Environmental group pushes for new solutions to Sandbridge flooding; city blames winds, climate change

Posted at 3:38 PM, Apr 22, 2019
and last updated 2019-04-23 14:38:51-04

VIRGINIA BEACH, Va. - Flood waters along Sandbridge Road rose after Friday night’s storm, and the water quantity and depth has many folks pointing their finger at the Ashville Park development.

The City of Virginia Beach and environmental groups all agree that southern winds push water from the southern waterways into Back Bay and then onto the streets and yards of people who live nearby. The wind event we had last weekend caused the flooding more than the rain did.

By Monday, much of the flood water had receded, so a group of environmentalists spoke to News 3 about their position in regard to the flooding problem. They think the homes built in Ashville Park have taken away from space where flood waters used to be absorbed.

Jared Branwein, the Executive Director of the Back Bay Restoration Foundation, spent many years working for the Back Bay National Wildlife Refuge and thinks the runoff from the new homes is adding to the amount of flood water.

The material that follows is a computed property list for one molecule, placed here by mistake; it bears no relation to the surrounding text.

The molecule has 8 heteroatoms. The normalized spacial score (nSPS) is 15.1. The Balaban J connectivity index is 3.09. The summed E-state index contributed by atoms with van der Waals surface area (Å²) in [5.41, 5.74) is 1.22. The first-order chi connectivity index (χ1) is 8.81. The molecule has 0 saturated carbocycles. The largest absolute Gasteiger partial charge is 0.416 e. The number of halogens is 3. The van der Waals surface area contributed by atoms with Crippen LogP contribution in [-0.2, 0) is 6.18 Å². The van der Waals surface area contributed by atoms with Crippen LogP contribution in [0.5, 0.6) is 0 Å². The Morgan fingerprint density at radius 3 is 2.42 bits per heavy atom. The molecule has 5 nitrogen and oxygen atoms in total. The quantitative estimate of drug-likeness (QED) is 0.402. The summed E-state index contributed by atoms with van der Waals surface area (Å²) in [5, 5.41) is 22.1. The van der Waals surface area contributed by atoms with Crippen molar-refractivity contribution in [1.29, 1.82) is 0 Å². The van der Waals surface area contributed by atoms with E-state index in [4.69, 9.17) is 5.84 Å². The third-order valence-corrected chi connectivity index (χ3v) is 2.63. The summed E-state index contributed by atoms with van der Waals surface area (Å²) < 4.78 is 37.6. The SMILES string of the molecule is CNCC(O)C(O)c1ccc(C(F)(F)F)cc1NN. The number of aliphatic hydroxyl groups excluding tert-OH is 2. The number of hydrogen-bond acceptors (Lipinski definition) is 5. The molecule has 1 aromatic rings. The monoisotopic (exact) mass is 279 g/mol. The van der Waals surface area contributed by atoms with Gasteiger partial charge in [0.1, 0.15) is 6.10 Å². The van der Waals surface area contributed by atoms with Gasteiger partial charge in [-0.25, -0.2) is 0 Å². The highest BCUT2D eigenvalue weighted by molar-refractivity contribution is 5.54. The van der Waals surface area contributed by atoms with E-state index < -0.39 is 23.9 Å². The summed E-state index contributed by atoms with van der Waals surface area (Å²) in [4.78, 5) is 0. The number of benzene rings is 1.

“Adding impervious surfaces to this soil and habitat is definitely negative for water quality and water quantity,” said Brandwien.

Deputy City Manager Thomas Leahy said the little runoff the neighborhood had was all contained and that winds and climate change is the real opponent here, not a few new developments.

“This weather event does not show that Ashville Park and the homes there had any effects on the flooding we saw. We had that valved off, so not a drop of water before, during or after would contribute to the flooding in Back Bay,” said Leahy.

Some residents who have lived along Sandbridge Road and near Back Bay for years say now when the area floods, the water is deeper and it stays longer. That is why environmentalists want the city to make a plan that restores the area’s natural ability to soak up flood waters by buying back land from developers and adding trees.

Leahy said the City will complete a $4 million, 4-year study this year.  That study will identify a broad range of structural and non-structural alternatives to address flooding and sea level rise throughout the City.

Related: Plans to make Norfolk more resilient to flooding approved to go before Congress 

Leahy thinks climate change and the increase in southern winds is the main problem causing an increase in flooding, and they are working to make sure the runoff from Ashville Park and Sherwood Lakes is contained so it doesn't add to an already common issue in the area.

The City of Virginia Beach and the Back Bay Restoration Foundation are all doing tests to highlight what the water quality is, how much flood water we are seeing and where it can be sent to not cause problems elsewhere.